Electric trains to cut UK travel times
Financial Times: July 23 2009
By Robert Wright, Transport Correspondent
Millions of passengers on some of Britain’s busiest rail routes will on Thursday be offered the prospect of faster, more reliable and cleaner journeys when the government unveils plans for major electrification for the first time since rail privatisation.
Routes between London and Swansea will be the first to be electrified since 1991. The main Liverpool to Manchester route, the world’s first inter-city railway, will also be converted.
Journey times from London to Swansea will be cut by 19 minutes after electrification, while Liverpool to Manchester times will fall to 30 minutes from 45.
Thursday’s announcement will disappoint passengers in the East Midlands, where there had been strong support for the electrification of the line from London to Nottingham and Sheffield. Although the Department for Transport says electrification plans for the route are being considered, work is unlikely to start until 2017.
The plans will be unveiled at a cabinet meeting in Cardiff where Gordon Brown, the prime minister, will say that the electrification programme is “vital to building a 21st century transport system”. Compared with diesels, electric trains are cheaper to buy and operate, produce fewer carbon emissions, tend to break down less and can accelerate faster.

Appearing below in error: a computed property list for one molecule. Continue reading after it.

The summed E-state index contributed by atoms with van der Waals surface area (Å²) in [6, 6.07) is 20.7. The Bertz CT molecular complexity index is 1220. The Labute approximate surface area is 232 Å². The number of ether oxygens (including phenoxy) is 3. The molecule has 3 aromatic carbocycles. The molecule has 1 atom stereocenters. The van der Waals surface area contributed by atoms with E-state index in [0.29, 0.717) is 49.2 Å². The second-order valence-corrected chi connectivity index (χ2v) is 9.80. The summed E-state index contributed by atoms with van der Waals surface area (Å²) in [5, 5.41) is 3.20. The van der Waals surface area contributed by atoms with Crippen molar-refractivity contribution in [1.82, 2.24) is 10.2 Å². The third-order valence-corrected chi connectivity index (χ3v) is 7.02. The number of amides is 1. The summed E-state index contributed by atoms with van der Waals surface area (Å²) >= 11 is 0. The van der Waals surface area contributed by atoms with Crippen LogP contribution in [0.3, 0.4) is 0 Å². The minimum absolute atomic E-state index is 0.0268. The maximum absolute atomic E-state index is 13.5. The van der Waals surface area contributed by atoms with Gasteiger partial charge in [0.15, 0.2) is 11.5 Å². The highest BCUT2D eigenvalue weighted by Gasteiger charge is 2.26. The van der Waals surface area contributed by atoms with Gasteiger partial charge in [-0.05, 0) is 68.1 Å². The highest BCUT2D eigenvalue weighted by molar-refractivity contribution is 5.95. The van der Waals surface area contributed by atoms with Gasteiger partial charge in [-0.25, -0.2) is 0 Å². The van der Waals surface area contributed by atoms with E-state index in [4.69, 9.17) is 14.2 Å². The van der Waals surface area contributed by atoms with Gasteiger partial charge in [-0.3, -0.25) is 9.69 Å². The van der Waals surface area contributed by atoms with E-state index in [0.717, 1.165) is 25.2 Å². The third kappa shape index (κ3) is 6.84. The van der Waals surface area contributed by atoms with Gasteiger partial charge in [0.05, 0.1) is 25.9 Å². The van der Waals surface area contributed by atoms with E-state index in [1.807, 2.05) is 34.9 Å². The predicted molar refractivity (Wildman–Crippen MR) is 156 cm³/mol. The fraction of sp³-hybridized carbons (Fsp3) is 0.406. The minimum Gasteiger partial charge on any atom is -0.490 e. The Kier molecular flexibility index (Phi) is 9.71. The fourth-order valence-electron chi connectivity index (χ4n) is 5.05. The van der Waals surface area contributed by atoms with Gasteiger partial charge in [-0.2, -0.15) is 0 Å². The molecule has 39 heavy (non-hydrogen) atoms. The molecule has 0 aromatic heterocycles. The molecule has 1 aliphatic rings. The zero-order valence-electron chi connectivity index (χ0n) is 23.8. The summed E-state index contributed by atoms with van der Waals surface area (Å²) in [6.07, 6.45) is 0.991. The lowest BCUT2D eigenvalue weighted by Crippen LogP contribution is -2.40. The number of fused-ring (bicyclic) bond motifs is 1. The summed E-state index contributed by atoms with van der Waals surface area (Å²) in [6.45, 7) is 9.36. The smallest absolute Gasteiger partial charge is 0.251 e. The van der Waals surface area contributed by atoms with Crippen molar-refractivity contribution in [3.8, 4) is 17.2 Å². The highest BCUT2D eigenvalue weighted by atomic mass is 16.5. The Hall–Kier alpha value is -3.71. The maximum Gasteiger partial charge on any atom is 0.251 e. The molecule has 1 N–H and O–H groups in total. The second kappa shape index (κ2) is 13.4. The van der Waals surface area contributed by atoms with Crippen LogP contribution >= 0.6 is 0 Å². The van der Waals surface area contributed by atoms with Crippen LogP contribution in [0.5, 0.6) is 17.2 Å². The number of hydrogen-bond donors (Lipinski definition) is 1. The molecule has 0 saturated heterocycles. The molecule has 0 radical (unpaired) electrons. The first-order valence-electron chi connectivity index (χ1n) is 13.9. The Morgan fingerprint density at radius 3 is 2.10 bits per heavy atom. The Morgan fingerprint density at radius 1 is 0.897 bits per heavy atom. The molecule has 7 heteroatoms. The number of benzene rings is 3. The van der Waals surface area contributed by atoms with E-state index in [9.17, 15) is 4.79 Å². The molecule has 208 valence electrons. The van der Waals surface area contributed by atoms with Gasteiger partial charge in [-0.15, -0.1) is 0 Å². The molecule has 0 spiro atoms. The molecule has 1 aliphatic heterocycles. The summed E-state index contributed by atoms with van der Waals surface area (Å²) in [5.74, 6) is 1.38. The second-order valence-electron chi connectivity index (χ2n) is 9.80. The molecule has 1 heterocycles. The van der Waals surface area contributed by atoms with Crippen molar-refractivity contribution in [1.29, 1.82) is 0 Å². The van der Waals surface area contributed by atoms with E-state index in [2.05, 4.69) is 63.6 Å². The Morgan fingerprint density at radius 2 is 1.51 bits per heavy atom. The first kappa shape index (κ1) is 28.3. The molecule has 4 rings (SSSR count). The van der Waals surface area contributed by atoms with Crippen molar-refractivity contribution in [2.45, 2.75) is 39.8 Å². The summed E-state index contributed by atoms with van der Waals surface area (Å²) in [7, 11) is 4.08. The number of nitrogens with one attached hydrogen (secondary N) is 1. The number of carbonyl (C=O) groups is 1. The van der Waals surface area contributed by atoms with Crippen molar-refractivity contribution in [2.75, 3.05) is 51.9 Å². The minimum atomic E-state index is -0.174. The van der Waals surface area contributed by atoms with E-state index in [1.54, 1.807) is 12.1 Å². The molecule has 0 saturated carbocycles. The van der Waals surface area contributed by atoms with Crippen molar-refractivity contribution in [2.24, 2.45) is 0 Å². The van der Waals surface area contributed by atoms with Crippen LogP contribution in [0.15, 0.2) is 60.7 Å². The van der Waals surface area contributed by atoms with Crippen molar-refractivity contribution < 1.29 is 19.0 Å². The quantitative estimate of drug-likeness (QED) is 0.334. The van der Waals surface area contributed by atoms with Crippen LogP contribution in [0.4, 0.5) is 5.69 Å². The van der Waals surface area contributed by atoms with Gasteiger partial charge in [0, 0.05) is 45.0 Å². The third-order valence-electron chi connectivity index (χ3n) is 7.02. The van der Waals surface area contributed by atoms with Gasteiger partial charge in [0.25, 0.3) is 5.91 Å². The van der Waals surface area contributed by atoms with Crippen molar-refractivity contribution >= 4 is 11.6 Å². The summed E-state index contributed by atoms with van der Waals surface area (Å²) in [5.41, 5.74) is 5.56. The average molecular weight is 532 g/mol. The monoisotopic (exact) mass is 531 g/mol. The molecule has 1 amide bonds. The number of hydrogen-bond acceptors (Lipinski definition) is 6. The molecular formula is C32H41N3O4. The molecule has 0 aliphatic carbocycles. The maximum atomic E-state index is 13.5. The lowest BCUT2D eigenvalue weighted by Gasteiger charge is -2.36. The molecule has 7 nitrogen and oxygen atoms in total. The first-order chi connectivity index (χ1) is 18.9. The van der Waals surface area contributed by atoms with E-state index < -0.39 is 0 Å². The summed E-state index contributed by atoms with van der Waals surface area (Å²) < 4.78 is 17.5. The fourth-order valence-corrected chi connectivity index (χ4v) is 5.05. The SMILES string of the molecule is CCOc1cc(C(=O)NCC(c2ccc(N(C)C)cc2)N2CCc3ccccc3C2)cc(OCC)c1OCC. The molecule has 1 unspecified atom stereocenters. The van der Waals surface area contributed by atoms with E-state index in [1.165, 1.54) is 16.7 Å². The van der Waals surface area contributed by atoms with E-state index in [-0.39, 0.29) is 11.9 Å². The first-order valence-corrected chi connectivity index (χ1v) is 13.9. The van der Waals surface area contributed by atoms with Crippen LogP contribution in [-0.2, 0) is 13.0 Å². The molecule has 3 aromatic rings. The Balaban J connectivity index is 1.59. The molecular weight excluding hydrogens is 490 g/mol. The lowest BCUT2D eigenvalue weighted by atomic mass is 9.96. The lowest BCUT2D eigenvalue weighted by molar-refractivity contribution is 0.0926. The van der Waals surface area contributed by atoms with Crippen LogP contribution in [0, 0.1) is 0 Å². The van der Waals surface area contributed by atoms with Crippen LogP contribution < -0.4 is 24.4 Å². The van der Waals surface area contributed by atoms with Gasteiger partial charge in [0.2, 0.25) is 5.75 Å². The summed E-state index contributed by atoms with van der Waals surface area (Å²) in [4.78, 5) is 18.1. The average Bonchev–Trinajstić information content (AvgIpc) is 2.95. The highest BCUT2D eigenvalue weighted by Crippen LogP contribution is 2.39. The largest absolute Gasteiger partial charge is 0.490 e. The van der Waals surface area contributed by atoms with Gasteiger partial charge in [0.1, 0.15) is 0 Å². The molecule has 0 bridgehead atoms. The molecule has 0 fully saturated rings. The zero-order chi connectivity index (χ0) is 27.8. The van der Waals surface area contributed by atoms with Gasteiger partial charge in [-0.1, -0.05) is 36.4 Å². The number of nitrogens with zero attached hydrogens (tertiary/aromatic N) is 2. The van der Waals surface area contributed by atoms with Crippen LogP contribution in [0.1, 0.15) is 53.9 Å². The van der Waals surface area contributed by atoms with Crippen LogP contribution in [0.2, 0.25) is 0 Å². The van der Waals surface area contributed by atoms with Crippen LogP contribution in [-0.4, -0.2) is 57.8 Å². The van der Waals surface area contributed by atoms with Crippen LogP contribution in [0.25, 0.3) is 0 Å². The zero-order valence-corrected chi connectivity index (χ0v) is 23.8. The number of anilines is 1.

Rail electrification map for UK News
The cost of the £1.1bn project will be met via borrowing by Network Rail, the rail infrastructure owner, whose debt is off the government’s balance sheet. The Department for Transport will meet the extra interest costs imposed over the period until 2014, for which the company’s funding is fixed.
The work will be further good news for specialist rail contractors, such as Balfour Beatty, Germany’s Siemens and France’s Colas. They are already benefiting from major projects, including the £3.5bn cross-London Thameslink programme and the £900m East London line project.
The resumption of electrification marks a significant change to the government policy of just two years ago, when ministers strongly argued that new electrification projects were unnecessary. Both Network Rail and train operators lobbied strongly for the electrification programme, saying it would make such significant savings that it would, in time, pay for itself.
As part of the electrification plans, a tender announced under the government’s fiscal stimulus plan last autumn to purchase 202 new carriages for diesel trains to relieve overcrowding will now be shelved. Train operators on the routes affected had been eager to see the vehicles ordered because overcrowding is expected to become worse in the years leading up to electrification.
Lord Adonis, transport secretary, said on Wednesday it would have been absurd to order new diesel trains while work to put up wires was under way.
Passengers and freight to benefit
Financial Times: July 23 2009
By Robert Wright, Transport Correspondent
The large-scale electrification programme due to be announced on Thursday by the Department for Transport will test how far the nation’s rail system has put behind it the poor co-ordination and spiralling costs that marked its nadir earlier this decade.
Chart of the electrification of the UK rail network Not since work on the London-Edinburgh east coast main line finished under British Rail in 1991 has the industry attempted such a big shift to “electric traction”. For close to 20 years, track owners and train operators have sometimes seemed to be working at cross-purposes.